Last updated on March 9th, 2022
The next morning we all woke up with a slight hangover, but there’s no time to waste on Nuku Hiva. Alvane saddled up the Land Rover, Claudine packed some lunch for us, and off we went to explore one of the prettiest parts of Nuku Hiva. Riding through the village with Alvane is the perfect way to explain the meaning of ‘island life’. “Here’s my brother the cop. And this one is my brother. Oh, here’s my cousin the firemen”. Everybody knows everybody and there’s a good chance they’re somehow related. On this day, Alvane would be at his best, and he really grew on me from this day forward.
We ascended the steep mountains that shelter the village and made it once again to the Toovii Plateau, only to descend towards the breathtaking Taipivai Valley. The scenery we would see on this day will live so vividly in my memory forever.
After a few twists and turns, we made it to Controleur Bay. It felt like we’d just been teleported to the Norwegian Fiordland, but after a few spot checks, it was concluded that we’re still south of the equator. Such is Nuku Hiva – a diverse piece of land. The bay is so nice that even Herman Melville, author of Moby Dick, decided to get off the ship and spend three weeks over here. His experiences turned into his first book – Typee, considered to be one of the first travel books.
Back on the road, we cruised along the slopes of the mountains, stopping occasionally as Alvane spotted a waterfall, wild pigs or a rare bird species. He really knows his island, like most local Marquesans.
A few hair razing turns later, the curvy green mountains rolled down to beautiful Hatiheu Bay. Down by the beach was a tiny village surrounded by the ocean on one side, and thousands of palms trees and giant peaks that resemble broken pieces of glass on the other.
I can only begin to imagine the feeling the first settlers had when they saw this site, after so many months at sea.
We made it down to Hatiheu village, where there wasn’t much happening on this Saturday morning. The village is as pretty from down here as it is from up there, with a black sand beach that glows in the sunlight and cliffs that somehow house a statue of the Virgin Mary since 1872!
We weren’t the only ones that fell in love with Hatiheu. Robert Louis Stevenson, author of Treasure Island, spend some time here back in 1888. Life seems pretty simple here. When the locals aren’t at church or out at sea, they’re probably making copra. Like we saw back in Tahaa & Rangiroa, coconut flesh is set out to dry in the sun before it can be squeezed for its oil.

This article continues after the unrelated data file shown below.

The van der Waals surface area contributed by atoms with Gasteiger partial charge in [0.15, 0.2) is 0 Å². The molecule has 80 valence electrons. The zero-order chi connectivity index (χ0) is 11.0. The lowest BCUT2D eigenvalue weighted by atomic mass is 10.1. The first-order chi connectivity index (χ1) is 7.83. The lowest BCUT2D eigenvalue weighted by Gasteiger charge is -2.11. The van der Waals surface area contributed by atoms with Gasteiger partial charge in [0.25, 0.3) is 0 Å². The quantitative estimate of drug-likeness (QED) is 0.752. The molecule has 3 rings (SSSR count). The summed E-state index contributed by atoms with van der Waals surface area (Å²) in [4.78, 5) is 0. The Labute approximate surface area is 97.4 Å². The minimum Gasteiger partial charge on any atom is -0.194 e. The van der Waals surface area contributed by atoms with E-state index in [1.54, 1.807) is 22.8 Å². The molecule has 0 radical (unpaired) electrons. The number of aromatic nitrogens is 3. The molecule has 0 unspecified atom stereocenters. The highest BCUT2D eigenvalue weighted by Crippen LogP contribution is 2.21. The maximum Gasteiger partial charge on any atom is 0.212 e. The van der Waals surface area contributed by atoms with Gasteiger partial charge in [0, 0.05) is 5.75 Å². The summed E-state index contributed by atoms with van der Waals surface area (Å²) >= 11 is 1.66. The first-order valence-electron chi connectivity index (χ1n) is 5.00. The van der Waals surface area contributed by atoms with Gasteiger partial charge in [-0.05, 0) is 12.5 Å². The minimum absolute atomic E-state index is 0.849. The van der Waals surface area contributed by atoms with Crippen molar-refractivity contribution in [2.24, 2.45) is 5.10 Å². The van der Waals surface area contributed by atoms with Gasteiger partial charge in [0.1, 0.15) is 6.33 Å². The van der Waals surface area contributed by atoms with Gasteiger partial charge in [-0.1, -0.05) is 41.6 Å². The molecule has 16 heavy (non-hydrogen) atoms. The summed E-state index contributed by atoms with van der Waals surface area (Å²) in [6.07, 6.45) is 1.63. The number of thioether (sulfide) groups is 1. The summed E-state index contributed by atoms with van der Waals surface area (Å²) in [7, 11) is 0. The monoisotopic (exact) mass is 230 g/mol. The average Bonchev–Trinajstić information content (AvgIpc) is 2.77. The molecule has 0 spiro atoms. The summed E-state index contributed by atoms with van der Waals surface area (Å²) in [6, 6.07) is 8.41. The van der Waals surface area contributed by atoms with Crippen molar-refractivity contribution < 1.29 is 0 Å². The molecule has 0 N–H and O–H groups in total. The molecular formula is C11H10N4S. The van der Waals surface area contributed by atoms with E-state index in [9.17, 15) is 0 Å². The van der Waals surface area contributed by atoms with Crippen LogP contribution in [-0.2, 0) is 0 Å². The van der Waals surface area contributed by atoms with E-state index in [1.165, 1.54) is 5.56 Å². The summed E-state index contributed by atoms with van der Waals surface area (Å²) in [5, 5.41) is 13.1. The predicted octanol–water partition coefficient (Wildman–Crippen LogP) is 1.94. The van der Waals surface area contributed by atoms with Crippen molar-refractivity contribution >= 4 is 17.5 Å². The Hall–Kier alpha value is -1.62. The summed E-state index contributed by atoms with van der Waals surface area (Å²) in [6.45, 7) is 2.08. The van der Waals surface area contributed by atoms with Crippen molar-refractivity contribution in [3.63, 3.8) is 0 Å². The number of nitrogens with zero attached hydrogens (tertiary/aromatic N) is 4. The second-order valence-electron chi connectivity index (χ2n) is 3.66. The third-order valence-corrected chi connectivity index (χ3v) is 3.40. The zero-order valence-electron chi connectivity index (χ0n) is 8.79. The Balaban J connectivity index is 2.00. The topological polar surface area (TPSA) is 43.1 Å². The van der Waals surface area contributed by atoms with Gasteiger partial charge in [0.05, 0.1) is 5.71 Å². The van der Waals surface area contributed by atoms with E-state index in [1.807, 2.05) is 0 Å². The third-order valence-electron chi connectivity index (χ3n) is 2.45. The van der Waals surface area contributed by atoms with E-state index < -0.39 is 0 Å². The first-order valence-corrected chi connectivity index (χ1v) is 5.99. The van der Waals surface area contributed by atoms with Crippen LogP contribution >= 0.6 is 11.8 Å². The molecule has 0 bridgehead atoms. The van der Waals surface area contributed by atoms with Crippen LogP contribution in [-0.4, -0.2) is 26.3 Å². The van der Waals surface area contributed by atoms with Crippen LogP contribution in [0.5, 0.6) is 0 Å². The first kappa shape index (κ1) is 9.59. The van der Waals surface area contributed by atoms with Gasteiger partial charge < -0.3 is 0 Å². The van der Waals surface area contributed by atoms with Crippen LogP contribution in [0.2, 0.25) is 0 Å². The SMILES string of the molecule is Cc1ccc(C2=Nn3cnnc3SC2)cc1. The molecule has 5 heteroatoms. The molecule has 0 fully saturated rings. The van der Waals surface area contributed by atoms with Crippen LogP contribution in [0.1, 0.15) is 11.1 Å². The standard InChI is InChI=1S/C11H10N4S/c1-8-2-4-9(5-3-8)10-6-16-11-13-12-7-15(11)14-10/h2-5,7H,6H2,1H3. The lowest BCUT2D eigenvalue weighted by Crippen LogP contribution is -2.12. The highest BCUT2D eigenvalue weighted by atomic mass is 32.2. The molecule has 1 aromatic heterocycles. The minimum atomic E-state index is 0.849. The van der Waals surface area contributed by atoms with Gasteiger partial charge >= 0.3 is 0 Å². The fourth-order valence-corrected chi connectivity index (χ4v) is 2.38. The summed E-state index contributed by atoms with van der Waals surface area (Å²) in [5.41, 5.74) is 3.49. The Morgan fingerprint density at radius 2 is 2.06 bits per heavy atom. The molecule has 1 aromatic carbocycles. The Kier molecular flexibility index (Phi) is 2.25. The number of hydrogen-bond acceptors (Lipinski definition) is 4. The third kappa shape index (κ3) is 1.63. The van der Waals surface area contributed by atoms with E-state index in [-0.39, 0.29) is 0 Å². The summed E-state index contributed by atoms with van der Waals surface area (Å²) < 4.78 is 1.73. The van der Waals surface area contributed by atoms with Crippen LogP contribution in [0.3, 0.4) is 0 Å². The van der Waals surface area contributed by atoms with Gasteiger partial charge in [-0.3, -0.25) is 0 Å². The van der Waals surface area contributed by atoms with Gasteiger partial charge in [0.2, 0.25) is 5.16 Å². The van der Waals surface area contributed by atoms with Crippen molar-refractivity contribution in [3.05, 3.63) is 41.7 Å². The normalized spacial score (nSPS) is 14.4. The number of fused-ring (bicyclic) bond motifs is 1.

Most tours stop here and head back to town – but not Alvane’s. We continued along a dirt track, where we ditched the car and began hiking through a forest of endless mango trees that could no longer bear the weight of the tropical fruit. Snack? Check!
Thirty minutes later, we made it to the top of the ridge and finally saw the reason for all the sweat and mosquito bites – Anaho Bay. The best way to describe the exhilarating beauty, is through Robert Louis Stevenson’s words:
“I have watched the morning break in many quarters of the world; the dawn that I saw with most emotion shown upon the Bay of Anaho”
Laurent even spotted a mountain goat hanging on for dear life just across from us. Such is the contrast in the Marquesas Islands – a tropical island with coconuts and…. mountain goats.
As pretty as this spot is, let’s get down there already and check out the beach! The Marquesas are not famous for their beaches, but there are a few surprises here in there. Anaho Beach is certainly one of them, right up there with Ofu Beach in American Samoa. The few families that somehow manage to live in this remote part of the island were chilling at the beach. This place is off the grid, and I mean OFF the grid.
We found a good spot for lunch, enjoyed Claudine’s sandwiches and went for a dip in the ocean. It’s weird swimming in a beach that’s unprotected by the reef, but at least you can ride the waves like back home in Israel.
Proving that he’s not only a great guide but also a meteorologist, Alvane noticed a few clouds getting too close and told us to pack up before the rain begins. Five minutes later, it was pouring rain, but there was no place to hide. We hiked all the way back to the jeep completely wet. I don’t know which was harder, getting back up to the ridge or sliding down in the mud to the parking lot…
On the way back to Taiohae, we stopped to have a look at ancient Polynesian temples that are scattered inside the jungle. These are some of the most impressive sites in French Polynesia and to think they were completely covered by the forest until just a few decades ago.
Alvane parked the Land Rover in the middle of the first complex, and we checked out the volcanic stone statues that depict polygamy and even human sacrifice. These statues are well over 1,000 years old!
Alvane then took us over to a flat-looking rock where the human sacrifices were made. Back in the day, a poor fellow would lose his head to the Gods and his body to the appetite of his fellow villagers. To really paint a picture of what it was like, a courageous volunteer (a.k.a me), got on the stone and Alvane showed us how it’s done.
This is when Alvane was at his best, and he followed the sacrifice demonstration with a traditional Marquesan haka dance. Sharp eyes may have noticed that Alvane knows his dancing (can you spot him here?). During the legendary Marquesan Arts Festival, he like many other fellow villagers, showcase Marquesan dance to the entire world. Impressive and scary – all at the same time!
We then drove to an eerie and much larger complex, completely taken over by the forest. There were tiki statues everywhere, underground food storage pits, huge banyan trees and dozens of loud crows making the roosters unrestful. It was a chilling experience walking through this huge complex pretty much on our own. This isn’t a place you want to camp out for the night…